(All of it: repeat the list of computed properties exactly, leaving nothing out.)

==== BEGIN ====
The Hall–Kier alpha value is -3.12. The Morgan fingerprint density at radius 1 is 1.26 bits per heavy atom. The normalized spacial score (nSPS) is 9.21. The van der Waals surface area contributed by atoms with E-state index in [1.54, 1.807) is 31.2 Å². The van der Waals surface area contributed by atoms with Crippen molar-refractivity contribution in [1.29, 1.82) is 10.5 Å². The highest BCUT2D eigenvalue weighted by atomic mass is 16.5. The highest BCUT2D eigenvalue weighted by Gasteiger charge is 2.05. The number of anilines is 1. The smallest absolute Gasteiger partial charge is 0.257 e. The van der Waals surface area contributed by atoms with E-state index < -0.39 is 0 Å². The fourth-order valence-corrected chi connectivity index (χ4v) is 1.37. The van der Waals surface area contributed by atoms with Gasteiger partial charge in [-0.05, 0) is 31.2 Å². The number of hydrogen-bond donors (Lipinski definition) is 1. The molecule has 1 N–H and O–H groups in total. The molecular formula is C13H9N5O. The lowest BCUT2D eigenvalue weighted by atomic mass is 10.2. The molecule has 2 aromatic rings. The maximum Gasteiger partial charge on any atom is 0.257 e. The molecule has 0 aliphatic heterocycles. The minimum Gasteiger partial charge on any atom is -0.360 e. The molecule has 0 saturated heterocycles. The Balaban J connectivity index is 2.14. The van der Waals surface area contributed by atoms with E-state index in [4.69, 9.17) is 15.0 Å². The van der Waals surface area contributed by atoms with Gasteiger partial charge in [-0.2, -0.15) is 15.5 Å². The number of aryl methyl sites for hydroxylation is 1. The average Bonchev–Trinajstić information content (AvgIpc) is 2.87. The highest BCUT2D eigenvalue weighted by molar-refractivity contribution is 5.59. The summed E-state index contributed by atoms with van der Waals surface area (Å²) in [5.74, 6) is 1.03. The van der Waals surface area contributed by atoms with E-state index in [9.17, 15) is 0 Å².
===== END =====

The Hall–Kier alpha value is -3.12. The Morgan fingerprint density at radius 1 is 1.26 bits per heavy atom. The normalized spacial score (nSPS) is 9.21. The van der Waals surface area contributed by atoms with E-state index in [1.54, 1.807) is 31.2 Å². The van der Waals surface area contributed by atoms with Crippen molar-refractivity contribution in [1.29, 1.82) is 10.5 Å². The highest BCUT2D eigenvalue weighted by atomic mass is 16.5. The highest BCUT2D eigenvalue weighted by Gasteiger charge is 2.05. The number of anilines is 1. The smallest absolute Gasteiger partial charge is 0.257 e. The van der Waals surface area contributed by atoms with E-state index < -0.39 is 0 Å². The fourth-order valence-corrected chi connectivity index (χ4v) is 1.37. The van der Waals surface area contributed by atoms with Gasteiger partial charge in [-0.05, 0) is 31.2 Å². The number of hydrogen-bond donors (Lipinski definition) is 1. The molecule has 1 N–H and O–H groups in total. The molecular formula is C13H9N5O. The lowest BCUT2D eigenvalue weighted by atomic mass is 10.2. The molecule has 2 aromatic rings. The maximum Gasteiger partial charge on any atom is 0.257 e. The molecule has 0 aliphatic heterocycles. The minimum Gasteiger partial charge on any atom is -0.360 e. The molecule has 0 saturated heterocycles. The Balaban J connectivity index is 2.14. The van der Waals surface area contributed by atoms with E-state index in [4.69, 9.17) is 15.0 Å². The van der Waals surface area contributed by atoms with Gasteiger partial charge in [-0.2, -0.15) is 15.5 Å². The number of aryl methyl sites for hydroxylation is 1. The average Bonchev–Trinajstić information content (AvgIpc) is 2.87. The highest BCUT2D eigenvalue weighted by molar-refractivity contribution is 5.59. The summed E-state index contributed by atoms with van der Waals surface area (Å²) in [5.74, 6) is 1.03. The van der Waals surface area contributed by atoms with E-state index in [9.17, 15) is 0 Å².